Brussels Includes Reference to the Holocaust in the General Data Protection Regulation
The European community of institutions and individuals concerned with the commemoration and study of the Holocaust have endured a period of uncertainty and anxiety about the future of free access to the archival sources underpinning their work. The source of the worry has been the planned European General Data Protection Regulation (GDPR), scheduled to come into force later this year. This piece of legislation addresses the issue that at present European nations have different and distinct regulations about data protection, often denying in one territory what is allowed in another. The European Commission has sought to create a simplified and unified regulatory environment that can make pursuing business easier for companies and to clarify on a European wide basis, what the rights and responsibilities are for those holding data and those whose data is held.
Freedom of Holocaust research
Although the GDPR was clear in stating that it did not apply to historical records, records of public interest or records of the deceased, the broad language of the Regulation appeared, albeit, unintentionally, to threaten the freedom of Holocaust research. The International Holocaust Remembrance Alliance (IHRA) reported that even before becoming binding, some archives were denying researchers access to archival material for fear of falling foul of the forthcoming regulation.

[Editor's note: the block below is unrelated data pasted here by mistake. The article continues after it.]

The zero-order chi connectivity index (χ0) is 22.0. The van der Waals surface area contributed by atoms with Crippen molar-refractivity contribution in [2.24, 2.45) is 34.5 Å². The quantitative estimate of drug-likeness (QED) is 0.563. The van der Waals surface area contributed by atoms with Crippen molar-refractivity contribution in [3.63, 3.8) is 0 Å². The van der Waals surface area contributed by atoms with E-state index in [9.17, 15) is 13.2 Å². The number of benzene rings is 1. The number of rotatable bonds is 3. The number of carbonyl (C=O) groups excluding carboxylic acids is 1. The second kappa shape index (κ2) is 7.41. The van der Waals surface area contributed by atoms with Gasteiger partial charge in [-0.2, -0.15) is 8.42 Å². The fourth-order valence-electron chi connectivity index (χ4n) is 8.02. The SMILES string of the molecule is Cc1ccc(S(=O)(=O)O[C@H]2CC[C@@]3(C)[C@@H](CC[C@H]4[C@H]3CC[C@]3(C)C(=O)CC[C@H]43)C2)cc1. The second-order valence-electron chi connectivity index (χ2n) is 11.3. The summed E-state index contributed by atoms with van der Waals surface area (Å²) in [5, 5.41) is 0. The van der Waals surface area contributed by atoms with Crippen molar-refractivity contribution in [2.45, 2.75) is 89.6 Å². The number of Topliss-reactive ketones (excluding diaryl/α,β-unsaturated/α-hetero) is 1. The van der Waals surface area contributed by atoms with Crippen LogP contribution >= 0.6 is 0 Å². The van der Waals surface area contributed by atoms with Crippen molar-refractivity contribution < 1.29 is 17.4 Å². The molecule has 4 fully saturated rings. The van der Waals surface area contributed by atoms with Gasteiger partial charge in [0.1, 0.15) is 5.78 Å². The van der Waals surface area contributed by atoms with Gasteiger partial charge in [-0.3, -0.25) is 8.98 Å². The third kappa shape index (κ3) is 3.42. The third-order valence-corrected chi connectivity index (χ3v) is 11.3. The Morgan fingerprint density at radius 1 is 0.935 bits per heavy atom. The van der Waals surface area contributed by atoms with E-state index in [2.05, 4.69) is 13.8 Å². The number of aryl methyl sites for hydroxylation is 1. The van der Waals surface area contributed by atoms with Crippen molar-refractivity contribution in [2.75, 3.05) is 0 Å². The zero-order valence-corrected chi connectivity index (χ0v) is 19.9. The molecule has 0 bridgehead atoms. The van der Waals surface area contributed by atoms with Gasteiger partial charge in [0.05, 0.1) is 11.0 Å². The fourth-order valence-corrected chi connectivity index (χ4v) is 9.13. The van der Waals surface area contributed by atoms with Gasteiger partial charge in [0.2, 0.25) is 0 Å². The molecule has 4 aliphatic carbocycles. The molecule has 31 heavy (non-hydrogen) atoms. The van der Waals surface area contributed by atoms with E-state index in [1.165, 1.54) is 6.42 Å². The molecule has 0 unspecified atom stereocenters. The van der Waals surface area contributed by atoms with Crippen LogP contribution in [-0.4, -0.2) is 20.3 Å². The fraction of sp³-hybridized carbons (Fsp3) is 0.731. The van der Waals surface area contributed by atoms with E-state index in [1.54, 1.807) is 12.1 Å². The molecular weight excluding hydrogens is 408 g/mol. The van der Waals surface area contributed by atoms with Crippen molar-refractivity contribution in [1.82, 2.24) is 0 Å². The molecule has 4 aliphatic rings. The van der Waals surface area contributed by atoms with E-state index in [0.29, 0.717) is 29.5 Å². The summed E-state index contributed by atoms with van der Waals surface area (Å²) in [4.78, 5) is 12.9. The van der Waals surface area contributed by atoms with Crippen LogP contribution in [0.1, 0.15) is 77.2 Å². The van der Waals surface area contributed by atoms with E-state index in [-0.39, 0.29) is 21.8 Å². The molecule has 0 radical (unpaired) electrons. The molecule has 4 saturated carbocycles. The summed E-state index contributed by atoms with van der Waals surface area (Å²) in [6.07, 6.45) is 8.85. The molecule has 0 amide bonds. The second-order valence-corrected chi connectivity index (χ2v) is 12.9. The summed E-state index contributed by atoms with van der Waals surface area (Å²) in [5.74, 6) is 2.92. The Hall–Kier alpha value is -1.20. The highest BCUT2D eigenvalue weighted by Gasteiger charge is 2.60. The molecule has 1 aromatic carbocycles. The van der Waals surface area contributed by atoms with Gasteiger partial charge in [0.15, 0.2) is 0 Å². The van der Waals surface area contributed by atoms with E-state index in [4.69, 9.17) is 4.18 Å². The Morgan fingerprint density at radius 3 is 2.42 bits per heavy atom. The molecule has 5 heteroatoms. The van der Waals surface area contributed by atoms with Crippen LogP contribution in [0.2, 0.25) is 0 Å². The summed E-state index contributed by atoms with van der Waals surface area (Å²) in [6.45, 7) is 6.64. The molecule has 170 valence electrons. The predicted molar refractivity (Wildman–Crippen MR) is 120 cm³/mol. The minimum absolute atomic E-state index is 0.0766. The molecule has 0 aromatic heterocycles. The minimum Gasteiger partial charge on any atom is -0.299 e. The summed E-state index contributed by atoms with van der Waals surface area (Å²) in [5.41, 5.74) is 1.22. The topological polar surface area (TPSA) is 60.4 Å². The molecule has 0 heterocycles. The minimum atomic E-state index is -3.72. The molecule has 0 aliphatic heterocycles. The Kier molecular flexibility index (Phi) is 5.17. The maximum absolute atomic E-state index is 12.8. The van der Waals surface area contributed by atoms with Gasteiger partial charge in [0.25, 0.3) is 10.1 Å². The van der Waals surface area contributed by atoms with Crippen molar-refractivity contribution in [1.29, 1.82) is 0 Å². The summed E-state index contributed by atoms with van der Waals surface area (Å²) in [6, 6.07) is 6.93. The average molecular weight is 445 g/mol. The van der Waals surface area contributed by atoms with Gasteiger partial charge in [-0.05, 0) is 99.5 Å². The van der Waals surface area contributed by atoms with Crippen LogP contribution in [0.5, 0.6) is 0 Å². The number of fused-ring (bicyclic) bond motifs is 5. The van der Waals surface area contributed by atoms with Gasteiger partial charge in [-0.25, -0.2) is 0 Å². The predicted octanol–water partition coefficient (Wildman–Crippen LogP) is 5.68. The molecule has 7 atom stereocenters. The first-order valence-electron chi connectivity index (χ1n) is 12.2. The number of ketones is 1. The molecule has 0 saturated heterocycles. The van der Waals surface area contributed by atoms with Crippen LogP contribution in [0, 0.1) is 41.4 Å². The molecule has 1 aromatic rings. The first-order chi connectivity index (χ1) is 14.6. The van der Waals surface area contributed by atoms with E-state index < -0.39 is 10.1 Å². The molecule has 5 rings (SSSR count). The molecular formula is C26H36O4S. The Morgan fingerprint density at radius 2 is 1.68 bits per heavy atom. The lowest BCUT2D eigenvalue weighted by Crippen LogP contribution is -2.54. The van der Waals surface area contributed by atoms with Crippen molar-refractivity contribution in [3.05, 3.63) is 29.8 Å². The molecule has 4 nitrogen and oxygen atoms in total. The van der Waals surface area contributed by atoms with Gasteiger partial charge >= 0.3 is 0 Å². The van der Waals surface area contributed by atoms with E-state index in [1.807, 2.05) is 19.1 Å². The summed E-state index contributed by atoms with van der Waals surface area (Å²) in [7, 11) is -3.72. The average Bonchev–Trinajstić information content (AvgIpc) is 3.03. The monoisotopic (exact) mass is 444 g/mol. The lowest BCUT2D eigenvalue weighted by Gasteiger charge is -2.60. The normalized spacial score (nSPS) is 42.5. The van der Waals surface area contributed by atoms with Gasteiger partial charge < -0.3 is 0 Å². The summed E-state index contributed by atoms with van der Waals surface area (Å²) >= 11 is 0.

Thanks primarily to IHRA the Commission has, on Friday 18 December, amended the GDPR to take account of the need for access to records relating to the Holocaust and genocides perpetrated by other totalitarian regimes.
The relevant paragraph now states: "Where personal data are processed for archiving purposes, this Regulation should also apply to that processing, bearing in mind that this Regulation should not apply to deceased persons. Public authorities or public or private bodies that hold records of public interest should be services which, pursuant to Union or Member State law, have a legal obligation to acquire, preserve, appraise, arrange, describe, communicate, promote, disseminate and provide access to records of enduring value for general public interest. Member States should also be authorised to provide that personal data may be further processed for archiving purposes, for example with a view to providing specific information related to the political behaviour under former totalitarian state regimes, genocide, crimes against humanity, in particular the Holocaust, or war crimes."
The Holocaust research and commemoration community owes a debt of gratitude to IHRA for its tireless work on this issue, going back to 2012.
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